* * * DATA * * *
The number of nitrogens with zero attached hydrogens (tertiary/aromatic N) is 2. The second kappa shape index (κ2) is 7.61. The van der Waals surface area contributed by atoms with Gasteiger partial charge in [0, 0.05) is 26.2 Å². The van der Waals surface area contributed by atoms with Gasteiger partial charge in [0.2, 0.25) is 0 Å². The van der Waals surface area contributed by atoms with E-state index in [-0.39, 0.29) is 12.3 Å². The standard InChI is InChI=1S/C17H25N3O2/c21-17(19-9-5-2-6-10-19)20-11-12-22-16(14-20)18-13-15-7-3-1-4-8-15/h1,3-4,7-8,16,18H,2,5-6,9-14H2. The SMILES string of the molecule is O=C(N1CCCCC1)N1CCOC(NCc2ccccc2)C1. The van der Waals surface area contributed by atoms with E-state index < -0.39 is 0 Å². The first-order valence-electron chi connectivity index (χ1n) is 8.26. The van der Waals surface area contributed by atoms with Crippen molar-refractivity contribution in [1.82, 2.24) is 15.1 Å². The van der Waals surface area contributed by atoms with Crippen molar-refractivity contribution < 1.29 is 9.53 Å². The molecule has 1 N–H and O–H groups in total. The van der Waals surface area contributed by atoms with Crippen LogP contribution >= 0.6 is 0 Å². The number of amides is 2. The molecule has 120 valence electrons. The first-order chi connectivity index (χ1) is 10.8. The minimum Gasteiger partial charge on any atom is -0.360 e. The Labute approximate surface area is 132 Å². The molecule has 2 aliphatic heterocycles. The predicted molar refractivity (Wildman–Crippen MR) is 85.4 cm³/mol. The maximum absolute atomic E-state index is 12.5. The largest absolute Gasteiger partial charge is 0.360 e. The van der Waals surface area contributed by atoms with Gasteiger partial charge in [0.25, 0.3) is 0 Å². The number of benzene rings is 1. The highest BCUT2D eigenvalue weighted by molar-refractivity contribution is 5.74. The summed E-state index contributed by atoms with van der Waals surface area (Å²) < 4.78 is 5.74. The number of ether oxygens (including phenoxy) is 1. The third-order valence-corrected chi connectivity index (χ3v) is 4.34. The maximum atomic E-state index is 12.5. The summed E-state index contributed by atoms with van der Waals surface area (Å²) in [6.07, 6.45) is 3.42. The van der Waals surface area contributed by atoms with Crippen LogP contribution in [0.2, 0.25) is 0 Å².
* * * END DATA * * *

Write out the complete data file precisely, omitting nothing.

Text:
The number of nitrogens with zero attached hydrogens (tertiary/aromatic N) is 2. The second kappa shape index (κ2) is 7.61. The van der Waals surface area contributed by atoms with Gasteiger partial charge in [0, 0.05) is 26.2 Å². The van der Waals surface area contributed by atoms with Gasteiger partial charge in [0.2, 0.25) is 0 Å². The van der Waals surface area contributed by atoms with E-state index in [-0.39, 0.29) is 12.3 Å². The standard InChI is InChI=1S/C17H25N3O2/c21-17(19-9-5-2-6-10-19)20-11-12-22-16(14-20)18-13-15-7-3-1-4-8-15/h1,3-4,7-8,16,18H,2,5-6,9-14H2. The SMILES string of the molecule is O=C(N1CCCCC1)N1CCOC(NCc2ccccc2)C1. The van der Waals surface area contributed by atoms with E-state index < -0.39 is 0 Å². The first-order valence-electron chi connectivity index (χ1n) is 8.26. The van der Waals surface area contributed by atoms with Crippen molar-refractivity contribution in [1.82, 2.24) is 15.1 Å². The van der Waals surface area contributed by atoms with Crippen molar-refractivity contribution < 1.29 is 9.53 Å². The molecule has 1 N–H and O–H groups in total. The van der Waals surface area contributed by atoms with Crippen LogP contribution >= 0.6 is 0 Å². The number of amides is 2. The molecule has 120 valence electrons. The first-order chi connectivity index (χ1) is 10.8. The minimum Gasteiger partial charge on any atom is -0.360 e. The Labute approximate surface area is 132 Å². The molecule has 2 aliphatic heterocycles. The predicted molar refractivity (Wildman–Crippen MR) is 85.4 cm³/mol. The maximum absolute atomic E-state index is 12.5. The largest absolute Gasteiger partial charge is 0.360 e. The van der Waals surface area contributed by atoms with Gasteiger partial charge in [0.25, 0.3) is 0 Å². The number of benzene rings is 1. The highest BCUT2D eigenvalue weighted by molar-refractivity contribution is 5.74. The summed E-state index contributed by atoms with van der Waals surface area (Å²) < 4.78 is 5.74. The number of ether oxygens (including phenoxy) is 1. The third-order valence-corrected chi connectivity index (χ3v) is 4.34. The maximum atomic E-state index is 12.5. The summed E-state index contributed by atoms with van der Waals surface area (Å²) in [6.07, 6.45) is 3.42. The van der Waals surface area contributed by atoms with Crippen LogP contribution in [0.2, 0.25) is 0 Å².